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Partnerships for enhanced engagement in research (PEER) SCIENCE
Cycle 2 (2012 Deadline)

Combating Seagrass Decline: Developing a Restoration Manual for Indonesia and the Coral Triangle

PI: Rohani Ambo-Rappe (Hasanuddin University)
U.S. Partners: John J. Stachowicz and Susan L. Williams (University of California, Davis)
Project Dates: September 2013 to January 2017
 
The goal of this project is to advance the ecological understanding of seagrass restoration to reverse damage and loss of associated ecosystem functions, such as provision of food, habitat, and nursery areas for diverse marine organisms, including commercially valuable or endangered species such as sea cucumbers (bêche de mer or trepang), snappers, groupers, dugongs, and sea turtles. Seagrasses are marine flowering plants that form large, shallow, undersea meadows. They are as productive as sugar cane, stabilize shorelines against erosion, and form critical habitat links between land, mangroves, and coral reefs. Seagrass meadows also serve as sinks for trapping excess atmospheric carbon dioxide. Unfortunately, they are declining at rates equal to tropical rain forests and coral reefs. Indonesia is a hot-spot for global seagrass diversity; however, the region does not receive the research attention it merits, and seagrass status is poorly documented for Indonesia. Besides their other beneficial roles, seagrass beds also contribute significantly to people’s livelihoods, and seagrass conservation, management, and restoration are urgently needed.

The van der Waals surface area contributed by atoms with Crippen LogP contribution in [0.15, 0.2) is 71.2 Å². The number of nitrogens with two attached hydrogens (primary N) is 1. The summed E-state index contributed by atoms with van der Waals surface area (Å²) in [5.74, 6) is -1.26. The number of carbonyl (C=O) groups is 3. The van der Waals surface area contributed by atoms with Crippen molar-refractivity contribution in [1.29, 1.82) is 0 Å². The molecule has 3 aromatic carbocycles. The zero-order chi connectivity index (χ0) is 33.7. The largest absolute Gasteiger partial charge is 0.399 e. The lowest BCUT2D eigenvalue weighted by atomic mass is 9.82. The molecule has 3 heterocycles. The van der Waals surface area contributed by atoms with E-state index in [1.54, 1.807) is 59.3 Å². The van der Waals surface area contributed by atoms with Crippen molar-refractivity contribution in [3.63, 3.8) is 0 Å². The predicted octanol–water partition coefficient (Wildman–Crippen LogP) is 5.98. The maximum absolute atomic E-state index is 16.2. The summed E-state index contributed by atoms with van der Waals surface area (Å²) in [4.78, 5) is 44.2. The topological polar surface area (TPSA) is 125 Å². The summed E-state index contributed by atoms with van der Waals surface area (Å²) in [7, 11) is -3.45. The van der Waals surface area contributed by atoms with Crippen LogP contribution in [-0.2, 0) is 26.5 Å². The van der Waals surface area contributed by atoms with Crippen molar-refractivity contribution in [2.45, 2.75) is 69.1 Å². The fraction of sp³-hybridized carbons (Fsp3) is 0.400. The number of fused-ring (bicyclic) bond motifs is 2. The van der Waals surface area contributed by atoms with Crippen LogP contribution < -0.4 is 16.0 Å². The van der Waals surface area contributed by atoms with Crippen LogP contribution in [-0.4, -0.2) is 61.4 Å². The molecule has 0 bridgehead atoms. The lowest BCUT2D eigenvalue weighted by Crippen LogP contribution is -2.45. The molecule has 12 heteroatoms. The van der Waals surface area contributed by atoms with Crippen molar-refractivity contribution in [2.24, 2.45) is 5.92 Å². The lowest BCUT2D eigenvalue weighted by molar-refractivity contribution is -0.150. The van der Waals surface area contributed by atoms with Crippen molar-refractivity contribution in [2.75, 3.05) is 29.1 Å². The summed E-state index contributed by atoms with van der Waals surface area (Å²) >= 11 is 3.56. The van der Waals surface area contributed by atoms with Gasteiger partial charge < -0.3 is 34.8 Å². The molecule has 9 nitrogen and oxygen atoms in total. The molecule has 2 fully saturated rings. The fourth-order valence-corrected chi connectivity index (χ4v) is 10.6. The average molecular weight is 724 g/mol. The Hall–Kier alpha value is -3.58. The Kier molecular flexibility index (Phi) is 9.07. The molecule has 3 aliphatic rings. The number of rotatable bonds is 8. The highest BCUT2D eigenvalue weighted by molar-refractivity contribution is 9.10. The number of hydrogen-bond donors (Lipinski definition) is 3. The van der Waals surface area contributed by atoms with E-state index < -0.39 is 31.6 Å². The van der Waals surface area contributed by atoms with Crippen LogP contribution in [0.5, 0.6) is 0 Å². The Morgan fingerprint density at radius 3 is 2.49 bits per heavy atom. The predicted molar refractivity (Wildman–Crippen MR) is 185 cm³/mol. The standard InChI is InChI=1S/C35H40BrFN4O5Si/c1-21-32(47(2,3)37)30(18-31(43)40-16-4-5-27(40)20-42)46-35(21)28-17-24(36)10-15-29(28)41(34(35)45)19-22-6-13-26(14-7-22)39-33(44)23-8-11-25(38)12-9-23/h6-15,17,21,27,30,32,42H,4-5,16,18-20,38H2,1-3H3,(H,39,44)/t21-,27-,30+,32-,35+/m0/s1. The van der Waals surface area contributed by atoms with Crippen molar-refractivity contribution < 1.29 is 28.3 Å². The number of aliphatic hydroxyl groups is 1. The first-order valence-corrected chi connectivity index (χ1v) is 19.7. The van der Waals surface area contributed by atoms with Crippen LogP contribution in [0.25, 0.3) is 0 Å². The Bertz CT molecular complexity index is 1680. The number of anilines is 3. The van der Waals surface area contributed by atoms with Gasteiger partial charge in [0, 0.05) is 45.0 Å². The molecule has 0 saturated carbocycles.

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Sites on the sea floor are mapped out for the transplantation process (Photo courtesy Dr. Ambo-Rappe)Dr. Ambo-Rappe (center) transplants the seagrass Enhalus acroroides in the designated site (Photo courtesy Dr. Ambo-Rappe)

This project will create a pilot seagrass restoration by transplanting different combinations of seagrass species to determine which combinations have the best performance in terms of seagrass growth and persistence and the diversity and abundance of associated animals. The project researchers will also measure the performance of commercially-valuable sea cucumber juveniles in the different mixtures of seagrass species. This research will be the first to address the role of different seagrass species in seagrass restoration in the Coral Triangle. Although it is generally known that some species facilitate or inhibit the growth of others during the establishment of plant communities, the specifics are not known for Indo-Pacific seagrass communities. The knowledge gained will help guide restoration practices and will provide new data on the relationship between species diversity and ecosystem function, which is important for the conservation of marine biodiversity. Other project outcomes will include development of a manual for restoring Coral Triangle seagrass beds and their ecosystem functions, as well as creation of a seagrass curriculum for the local primary schools to raise awareness of the value of seagrass and engage children in the project activities. As for the research infrastructure at Hasanuddin University, the institution’s Marine Station will be developed further and research opportunities for faculty, staff, and students will be enhanced.